What’s In Store for The Property Market in The UK

    On 16th June 2016, the general public voted for the UK’s withdrawal from the European Union. And, even though the withdrawal is still yet to take place, the impact of the vote has affected all sectors within the UK economy. The effect that Brexit is having and will further have is influenced by both the financial and real estate sectors. This is because conveyancing involves real estate development and the involvement of financial institutions. Conveyancing solicitors are also affected by this as they are important stakeholders that are involved in the entire process. 

    Nothing Like This Has Happened Before

    Even though it’s been a few years since the vote, Brexit is a new concept, and nothing like this has happened before to UK and EU politics. Because of this, the exact consequences of Brexit are hard to predict. However, key figures suspect that there will be extreme changes in various economic sectors. The value of the pound is expected to decline, and this will directly affect the property market. So, when the pound loses some value, the real estate market is expected to contract with it. So, if properties lose value, then sellers will be much more hesitant to put their properties on the market. And, those that are already going through the conveyancing process may request that their transaction is terminated. 

    Local Property Buyers Stand a Higher Chance

    Many people are expected to buy a home due to low property prices. In fact, both UK and international home buyers are expected to flood the market in the next few years. However, trade regulations in the UK prevent foreign investors from exceeding a certain number of real estate purchases. This means that local property buyers have a much higher chance when it comes to making purchases.

    Other Economic Factors Will Have An Influence 

    The falling value of the pound means that the cost of importing goods will get more expensive. Prices of cars, agricultural equipment and refrigerators will increase. The cost of travelling to other countries will also increase, particularly if they are economically superior to the UK. All of these cost increases are expected to result in a public outcry for adjustments in interest rates. Increased interest rates will increase the cost of mortgages and eventually, the cost of properties all across the UK.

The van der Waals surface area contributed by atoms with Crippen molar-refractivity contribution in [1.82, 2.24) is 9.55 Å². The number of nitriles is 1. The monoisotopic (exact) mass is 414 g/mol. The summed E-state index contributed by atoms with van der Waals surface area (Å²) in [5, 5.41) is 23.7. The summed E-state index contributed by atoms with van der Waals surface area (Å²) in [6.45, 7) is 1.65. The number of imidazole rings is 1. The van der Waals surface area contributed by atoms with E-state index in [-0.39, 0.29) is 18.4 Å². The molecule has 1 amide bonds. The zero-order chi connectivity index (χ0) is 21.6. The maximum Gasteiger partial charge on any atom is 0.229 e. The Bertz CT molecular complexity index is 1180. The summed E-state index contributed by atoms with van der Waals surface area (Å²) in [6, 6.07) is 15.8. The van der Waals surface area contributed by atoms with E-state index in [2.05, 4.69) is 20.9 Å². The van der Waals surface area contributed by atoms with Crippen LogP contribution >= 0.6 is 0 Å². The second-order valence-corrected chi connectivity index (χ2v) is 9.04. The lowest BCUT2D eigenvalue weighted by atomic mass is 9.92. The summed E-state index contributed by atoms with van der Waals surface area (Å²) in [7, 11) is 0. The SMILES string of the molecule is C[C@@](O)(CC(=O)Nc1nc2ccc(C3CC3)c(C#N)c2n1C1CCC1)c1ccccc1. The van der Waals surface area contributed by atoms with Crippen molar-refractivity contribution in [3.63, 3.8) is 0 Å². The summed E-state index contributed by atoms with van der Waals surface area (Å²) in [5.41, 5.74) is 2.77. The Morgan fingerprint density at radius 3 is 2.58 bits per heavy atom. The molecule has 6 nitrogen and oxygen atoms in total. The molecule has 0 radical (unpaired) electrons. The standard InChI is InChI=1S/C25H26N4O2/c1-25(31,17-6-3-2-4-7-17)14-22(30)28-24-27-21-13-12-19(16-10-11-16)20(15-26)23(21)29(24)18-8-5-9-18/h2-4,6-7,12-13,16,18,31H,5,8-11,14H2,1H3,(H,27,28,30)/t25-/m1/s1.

The EU Has No Control Over Insurance

    The European Union has no direct control over the rules that regulate insurance in the United Kingdom. However, some policies do have an influence over how properties are managed. For example, energy laws stipulate that properties must be energy efficient to a certain level. However, when the UK leaves the EU, policies may change, but this will be dependent on what withdrawal agreement gets passed and comes into place. 

    An Opportunity For First Time Buyers

    A declining market and pound that is losing value provides a brilliant opportunity for first-time buyers. However, the negative for first-time buyers is that mortgage lenders are likely to reduce the loan to value ratios that they will grant buyers in the reflection of volatile markets. This may require first-time buyers to obtain higher levels of deposit values and/or have higher incomes than they were previously earning. 

    Key Anxieties of Home Buyers

    So far, predictions have been based on fear and centre around house prices and the influential interest rates. Most home buyers feel like they are stuck in the middle; they want to move properties but fear a market crash. The main concerns for the majority of these home buyers in such a period of economic uncertainty are:

    • Will the price of homes increase or decrease?
    • Are interest rates going to increase?
    • Should I take out a mortgage in these uncertain times?
    • Am I going to lose money if my house is already for sale?

    Is there going to be any positive outcome for the housing market?

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